vlGetPathDelay - get the time delay between two jacks in a VLPath
stamp_t vlGetPathDelay(VLServer server, VLPath path,
VLNode node1, VLPort port1,
VLNode node2, VLPort port2);
server expects the VL server to use
path expects the VLPath for which you want a path delay
node1 expects the VLNode (usually a VL_VIDEO or VL_SCREEN node)
representing the first jack in which you are interested
port1 VLPort for that node (VL_ANY for default port)
node2 same, for second jack in which you are interested
port2 VLPort for that node (VL_ANY for default port)
For a VLPath involving two jacks, vlGetPathDelay(3dm) returns the average
amount of time between when a signal hits the first jack and when the
corresponding signal hits the second jack. Generally, one jack is an
input jack, and the other jack is an output jack.
The returned value has the same units as the UST clock--nanoseconds (see
dmGetUST(3dm) for more information on UST).
This quantity is useful for applications that need to know the total
latency of a complex path. For example, applications which use the Cosmo
Compress option board in concert with Galileo Video, Indigo2 Video, or
Indy Video often need to know the delay through the video board, so that
they can properly configure a parallel audio path for synchronized
capture or playback.
This function only returns useful information for a path under the
following circumstances: the path must have at least two VLNode/VLPort
pairs representing video jacks (VL_VIDEO or VL_SCREEN). The path must
already be set up (see vlSetupPaths(3dm)).
vlGetPathDelay can be called before the path's transfer is begun (see
SPECIFICS OF CALCULATION [Toc] [Back]
Because of the variety of different signal types and genlocking
facilities that may be used in a jack-to-jack path in the VL, the
specifics of how this value is calculated are complicated. We anticipate
that this value will be immediately useful to most developers without
knowing the details, but here they are for those who are interested.
This function returns the average difference in UST between the
synchronization point of a signal at one jack and the corresponding
synchronization point(s) of a signal at another jack. The
synchronization point for every video signal type supported by SGI
systems is defined in videosync(3dm).
The way in which the value is calculated depends on two factors.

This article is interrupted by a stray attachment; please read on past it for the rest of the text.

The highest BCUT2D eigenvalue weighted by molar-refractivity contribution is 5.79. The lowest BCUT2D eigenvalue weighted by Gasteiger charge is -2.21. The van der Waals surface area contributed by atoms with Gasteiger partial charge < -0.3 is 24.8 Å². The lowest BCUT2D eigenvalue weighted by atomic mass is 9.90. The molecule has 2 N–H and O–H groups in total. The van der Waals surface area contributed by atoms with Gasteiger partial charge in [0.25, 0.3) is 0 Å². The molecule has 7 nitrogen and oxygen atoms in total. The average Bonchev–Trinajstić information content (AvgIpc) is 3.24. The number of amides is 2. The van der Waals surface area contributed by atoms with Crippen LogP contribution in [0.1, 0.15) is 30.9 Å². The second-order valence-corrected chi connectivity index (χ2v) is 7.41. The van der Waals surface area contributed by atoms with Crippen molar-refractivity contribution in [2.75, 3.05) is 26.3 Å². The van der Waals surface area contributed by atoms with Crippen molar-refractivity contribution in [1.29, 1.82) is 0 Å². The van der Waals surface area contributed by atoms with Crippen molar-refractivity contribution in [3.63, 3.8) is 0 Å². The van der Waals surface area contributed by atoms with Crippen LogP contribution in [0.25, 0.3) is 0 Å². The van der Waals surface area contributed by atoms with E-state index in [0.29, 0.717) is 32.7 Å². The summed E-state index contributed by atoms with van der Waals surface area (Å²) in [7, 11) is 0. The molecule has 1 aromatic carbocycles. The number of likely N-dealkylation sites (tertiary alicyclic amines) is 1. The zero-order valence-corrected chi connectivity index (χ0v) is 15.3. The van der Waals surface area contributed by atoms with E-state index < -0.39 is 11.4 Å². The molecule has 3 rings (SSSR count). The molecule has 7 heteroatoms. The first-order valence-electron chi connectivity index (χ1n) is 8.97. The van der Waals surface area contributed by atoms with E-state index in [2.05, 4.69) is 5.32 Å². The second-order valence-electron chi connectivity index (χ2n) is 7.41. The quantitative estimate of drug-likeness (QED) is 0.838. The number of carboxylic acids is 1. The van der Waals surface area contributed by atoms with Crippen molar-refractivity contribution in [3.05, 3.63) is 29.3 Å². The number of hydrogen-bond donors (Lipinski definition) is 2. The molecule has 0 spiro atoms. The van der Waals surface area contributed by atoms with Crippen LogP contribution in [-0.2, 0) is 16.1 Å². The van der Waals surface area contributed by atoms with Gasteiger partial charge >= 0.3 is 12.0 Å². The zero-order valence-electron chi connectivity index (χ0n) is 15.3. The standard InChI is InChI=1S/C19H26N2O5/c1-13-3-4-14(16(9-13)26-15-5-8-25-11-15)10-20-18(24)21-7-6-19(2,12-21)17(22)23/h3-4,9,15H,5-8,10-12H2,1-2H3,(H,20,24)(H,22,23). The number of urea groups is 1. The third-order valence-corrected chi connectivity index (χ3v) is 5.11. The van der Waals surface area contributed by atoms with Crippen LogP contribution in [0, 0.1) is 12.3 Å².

1. Since the two signals may or may not even of be the same signal type,
the first factor is whether there is a nominal one-to-one correspondence
between synchronization points in one signal and synchronization points
in the other, and vice/versa. If this correspondence exists both ways,
then the signals (and the path transferring them) are "one-to-one."
Example: a VLPath from a PAL VL_VIDEO source to a PAL VL_VIDEO drain
would be one-to-one, because there is one input synchronization point
(which is per-field in the case of PAL video) per output synchronization
point, and vice versa. A VLPath from a PAL VL_VIDEO source to a
noninterlaced-72Hz VL_SCREEN drain would not be one-to-one, because the
device has to use some input fields more than once (not only because of
the 50 Hz vs. 72 Hz rate mismatch, but also because the noninterlaced
signal has only one synchronization point per frame, whereas the PAL
signal has one per field).
2. Secondly, regardless of whether the signals are nominally one-to-one,
the two signals may or may not be genlocked. This even applies in paths
from video to screen or vice versa--the graphics system may or may not be
genlocked to the video system.
For one-to-one, genlocked signals, vlGetPathDelay(3dm) returns the
constant time offset between a synchronization point of one signal and
the corresponding synchronization point of the other signal.
For non-one-to-one, genlocked signals, vlGetPathDelay(3dm) returns the
average time offset between the synchronization point of each input
signal and the synchronization point(s) of all corresponding output
signals. If a part of the input signal containing a synchronization
point never makes it to the output jack (ie, decimation), then that
synchronization point is not considered in computing this average figure.
Here is an example of this averaging process:
input 1 2 3 4 5 |
output 1 2 3 4 5 6
(6 is the same signal as 5)
The returned delay (in units of "spaces" for the sake of example) is 8.5:
input frame 1 delayed by 10 -> output frame 1
input frame 2 delayed by 9 -> output frame 2
input frame 3 delayed by 8 -> output frame 3
input frame 4 delayed by 7 -> output frame 4
input frame 5 delayed by 6 -> output frame 5
input frame 5 delayed by 11 -> output frame 6
weighted average sum/n = 51 / 6 = 8.5 ``spaces'' of delay
For the corresponding non-genlocked signals, the device must perform
timebase correction by dropping or adding fields or frames. The actual
path delay is therefore non-constant over time. For such paths,
vlGetPathDelay(3dm) will attempt to return an average value; this value
may not be constant, but it will stay within a finite upper and lower
bound at all times.
If successful, vlGetPathDelay(3dm) returns a positive value in
nanoseconds representing the delay between the two specified jacks. A
value of (stamp_t)-1 indicates an error, and vlGetErrno(3dm) can be
called to return the error code.
dmGetUST(3dm), videosync(3dm), vlGetUSTMSCPair(3dm), vlGetUSTPerMSC(3dm)
PPPPaaaaggggeeee 3333 [ Back ]